All Good Things

When you read the three words in this post’s title, “All good things“, I’d be willing to bet your mind automatically filled in the remainder of the proverb with, “must come to an end“, didn’t it?

The funnest vacation you’ve ever taken eventually ends,

Your brand new car eventually starts looking like a used car,

     Downton Abbey ended, and there’s no season 7.  Sigh…

So when I discovered one of my favorite good things was suddenly gone, I shouldn’t have been surprised, but I did feel sad.

My husband and I went out on our gravel road last week to shoot photos of my upcycled vintage bike.

After we’d gotten all the shots I thought I needed, I said, “let’s go down by the old barn and get a photo with the barn in the background.”

 

We passed a small field with corn just starting to shoot up.

corn growing in the country - KnickofTime.net

We went by a pasture where cows often graze, and that’s when I discovered something was missing.

country road - KnickofTime.net

I looked ahead, where normally there’s a row of hay bales, and saw they were gone.  I felt immediately disappointed.

I totally get that those old bales were too old to have nutritional value for livestock.

but still…

They added to the scenery on our road, and now they’re gone.

I’ve taken SO may photos of this view of our road, and I felt as if someone had stolen my scenery – even though they weren’t my hay bales and the property there were on doesn’t belong to me.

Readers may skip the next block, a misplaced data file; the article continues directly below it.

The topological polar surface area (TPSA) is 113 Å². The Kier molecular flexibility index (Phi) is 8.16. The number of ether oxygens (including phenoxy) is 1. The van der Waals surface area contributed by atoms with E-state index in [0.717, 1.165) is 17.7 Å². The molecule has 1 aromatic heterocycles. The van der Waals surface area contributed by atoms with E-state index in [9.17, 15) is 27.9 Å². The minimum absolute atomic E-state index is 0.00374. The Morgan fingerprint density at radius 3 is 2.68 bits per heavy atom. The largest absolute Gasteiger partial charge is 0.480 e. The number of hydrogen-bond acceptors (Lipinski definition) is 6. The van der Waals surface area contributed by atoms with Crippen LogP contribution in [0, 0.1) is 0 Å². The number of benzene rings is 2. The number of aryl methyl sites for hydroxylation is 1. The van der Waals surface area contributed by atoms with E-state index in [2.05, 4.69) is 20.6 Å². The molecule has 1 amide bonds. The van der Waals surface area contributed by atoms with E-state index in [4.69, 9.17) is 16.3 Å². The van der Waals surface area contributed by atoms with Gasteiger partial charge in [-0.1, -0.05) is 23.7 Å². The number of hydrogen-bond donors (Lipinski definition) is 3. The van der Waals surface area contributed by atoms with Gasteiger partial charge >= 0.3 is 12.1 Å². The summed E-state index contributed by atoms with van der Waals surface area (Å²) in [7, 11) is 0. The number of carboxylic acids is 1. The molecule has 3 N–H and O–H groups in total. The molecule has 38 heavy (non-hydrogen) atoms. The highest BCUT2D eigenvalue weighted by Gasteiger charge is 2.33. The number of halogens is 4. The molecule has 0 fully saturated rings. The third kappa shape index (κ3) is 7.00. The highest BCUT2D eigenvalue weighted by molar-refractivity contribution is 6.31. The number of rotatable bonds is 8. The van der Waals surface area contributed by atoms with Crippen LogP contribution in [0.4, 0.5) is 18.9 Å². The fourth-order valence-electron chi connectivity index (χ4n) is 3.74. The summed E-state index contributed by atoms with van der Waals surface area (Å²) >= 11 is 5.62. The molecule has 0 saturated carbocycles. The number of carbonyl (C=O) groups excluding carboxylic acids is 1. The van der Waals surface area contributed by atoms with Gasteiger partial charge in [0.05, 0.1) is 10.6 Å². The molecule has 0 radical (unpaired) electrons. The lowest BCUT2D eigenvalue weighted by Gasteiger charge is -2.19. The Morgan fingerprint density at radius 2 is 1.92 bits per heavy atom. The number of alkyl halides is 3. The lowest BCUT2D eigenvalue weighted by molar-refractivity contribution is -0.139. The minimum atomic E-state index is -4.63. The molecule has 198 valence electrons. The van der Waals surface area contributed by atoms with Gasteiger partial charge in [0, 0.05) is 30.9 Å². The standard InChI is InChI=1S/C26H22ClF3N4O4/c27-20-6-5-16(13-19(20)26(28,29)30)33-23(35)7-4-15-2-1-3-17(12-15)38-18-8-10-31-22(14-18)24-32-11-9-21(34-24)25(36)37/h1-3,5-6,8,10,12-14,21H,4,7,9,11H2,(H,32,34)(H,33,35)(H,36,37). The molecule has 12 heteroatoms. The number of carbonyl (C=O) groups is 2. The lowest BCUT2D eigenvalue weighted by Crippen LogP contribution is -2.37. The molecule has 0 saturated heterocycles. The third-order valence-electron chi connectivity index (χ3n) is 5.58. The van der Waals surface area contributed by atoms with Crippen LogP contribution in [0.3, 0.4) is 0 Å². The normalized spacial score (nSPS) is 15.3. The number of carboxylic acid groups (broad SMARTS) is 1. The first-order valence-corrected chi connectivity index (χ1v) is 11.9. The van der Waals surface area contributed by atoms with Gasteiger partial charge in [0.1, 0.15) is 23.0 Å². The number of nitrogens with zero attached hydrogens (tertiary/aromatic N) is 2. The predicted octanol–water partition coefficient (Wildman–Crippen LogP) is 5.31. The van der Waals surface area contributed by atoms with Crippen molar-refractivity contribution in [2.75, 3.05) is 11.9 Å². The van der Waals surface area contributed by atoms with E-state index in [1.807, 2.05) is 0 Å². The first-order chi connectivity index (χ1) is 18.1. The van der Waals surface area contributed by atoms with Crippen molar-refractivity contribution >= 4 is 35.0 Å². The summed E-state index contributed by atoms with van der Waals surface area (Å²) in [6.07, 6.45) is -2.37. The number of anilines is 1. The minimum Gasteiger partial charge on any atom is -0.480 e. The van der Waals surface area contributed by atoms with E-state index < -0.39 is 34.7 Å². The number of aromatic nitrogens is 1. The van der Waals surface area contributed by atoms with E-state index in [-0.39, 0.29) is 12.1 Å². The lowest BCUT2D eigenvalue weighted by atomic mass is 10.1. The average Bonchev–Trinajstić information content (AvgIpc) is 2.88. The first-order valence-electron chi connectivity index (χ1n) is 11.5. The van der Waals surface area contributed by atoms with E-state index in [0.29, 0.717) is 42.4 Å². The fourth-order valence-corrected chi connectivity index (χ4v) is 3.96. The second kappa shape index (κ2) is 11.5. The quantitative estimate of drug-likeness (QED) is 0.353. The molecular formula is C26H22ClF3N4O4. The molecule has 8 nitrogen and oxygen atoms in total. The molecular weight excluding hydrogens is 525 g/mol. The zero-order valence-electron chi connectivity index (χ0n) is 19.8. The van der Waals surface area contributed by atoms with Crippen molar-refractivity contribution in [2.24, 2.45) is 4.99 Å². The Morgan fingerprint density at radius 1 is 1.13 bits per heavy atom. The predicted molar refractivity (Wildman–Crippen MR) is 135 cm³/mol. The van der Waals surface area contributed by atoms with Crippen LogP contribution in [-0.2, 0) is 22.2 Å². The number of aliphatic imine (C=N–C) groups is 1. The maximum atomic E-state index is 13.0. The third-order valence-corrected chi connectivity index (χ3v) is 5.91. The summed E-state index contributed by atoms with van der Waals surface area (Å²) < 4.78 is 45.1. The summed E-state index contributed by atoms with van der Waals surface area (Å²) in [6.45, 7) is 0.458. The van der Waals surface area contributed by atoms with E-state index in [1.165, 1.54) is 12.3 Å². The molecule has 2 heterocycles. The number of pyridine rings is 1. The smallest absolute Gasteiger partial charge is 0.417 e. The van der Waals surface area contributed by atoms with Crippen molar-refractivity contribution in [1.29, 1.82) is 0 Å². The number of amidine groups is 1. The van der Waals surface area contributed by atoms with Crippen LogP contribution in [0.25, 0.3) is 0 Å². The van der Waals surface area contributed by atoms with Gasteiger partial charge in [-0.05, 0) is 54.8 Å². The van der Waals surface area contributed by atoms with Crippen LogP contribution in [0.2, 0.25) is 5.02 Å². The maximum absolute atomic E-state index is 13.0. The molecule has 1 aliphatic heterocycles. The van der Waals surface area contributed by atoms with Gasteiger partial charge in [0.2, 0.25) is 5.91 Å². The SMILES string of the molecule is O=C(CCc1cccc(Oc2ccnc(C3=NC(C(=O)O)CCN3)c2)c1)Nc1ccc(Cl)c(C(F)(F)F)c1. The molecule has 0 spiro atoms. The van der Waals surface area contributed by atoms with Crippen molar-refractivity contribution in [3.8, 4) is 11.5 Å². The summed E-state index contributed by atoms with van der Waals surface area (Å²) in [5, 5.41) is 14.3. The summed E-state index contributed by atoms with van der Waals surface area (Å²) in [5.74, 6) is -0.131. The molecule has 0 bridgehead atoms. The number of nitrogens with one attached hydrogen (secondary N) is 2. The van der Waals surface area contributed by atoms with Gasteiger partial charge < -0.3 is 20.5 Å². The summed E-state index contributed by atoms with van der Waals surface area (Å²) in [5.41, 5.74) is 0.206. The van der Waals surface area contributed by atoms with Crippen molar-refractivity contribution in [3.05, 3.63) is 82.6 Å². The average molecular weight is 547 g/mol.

autumn morning in farm country - KnickofTime.net

I wish I could say that was the only thing that was missing, but we walked past where the hay bales once sat, and this was what we saw next.

Yes, it’s an empty field behind an old fence, but that isn’t what used to be there.

where the old barn used to be - Knick of Time

The beautiful, dilapidated old barn used to be there, and it has been torn down.

All good things must come to an end, and I knew that old barn would’t last much longer, but I was so sad to discover it was torn down.

old weathered barn - Knick of Time.net

I feel like I’ve developed a bond with that old barn, since the first time I laid eyes on it.

I even shot my middle son’s senior photos by it.

“As Oscar Wilde said, “Some things are more precious because they don’t last long.”

Truer words were never spoken.

All good things must come to an end - Some things are more precious because they don't last long.

Each member of my family received one beautiful rose at my mother-in-laws funeral in January.

dried roses flowers on antique book

I’ve had them sitting in a jar in my kitchen, but petals were starting to fall off.

Like that old barn, I know they won’t last forever, but at least I’ll have the photos to look back at and remember them, while remembering my husband’s mother at the same time.

All Good Things - KnickofTime.net

While I was at it, I decided to take more photos of the flowers my father-in-law sent me for Mother’s Day, because they are starting to wilt also.

corrugated metal wall flowers old chair 4 - Knick of Time

I think knowing that all good things come to an end helps remind us to enjoy each moment.

Fresh flowers on a farmhouse chair - KnickofTime.net

Vaya con Dios,

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Comments

  1. Sandy McElroy says:

    Thankfully our photos and memories will last us forever.

    • Sandy, you have NO idea how glad I am now that I took that photo of the barn – I really treasure it now. If I ever find out who the owner of it was, I plan to give them a photo of it too.

  2. Angie, I feel your pain. I live in an area where barns are disappearing to make room for warehouses. I know that jobs are important, but we are losing a piece of history day by day. So sad.

  3. I have a thing for barns too! I can see why you were upset that they tore down that barn! It was beautiful!

  4. Angie, I got to see Downton Abbey in the winter, European time frame. And when it ended I was in tears like a foolish child. At least they wrapped things up nicely.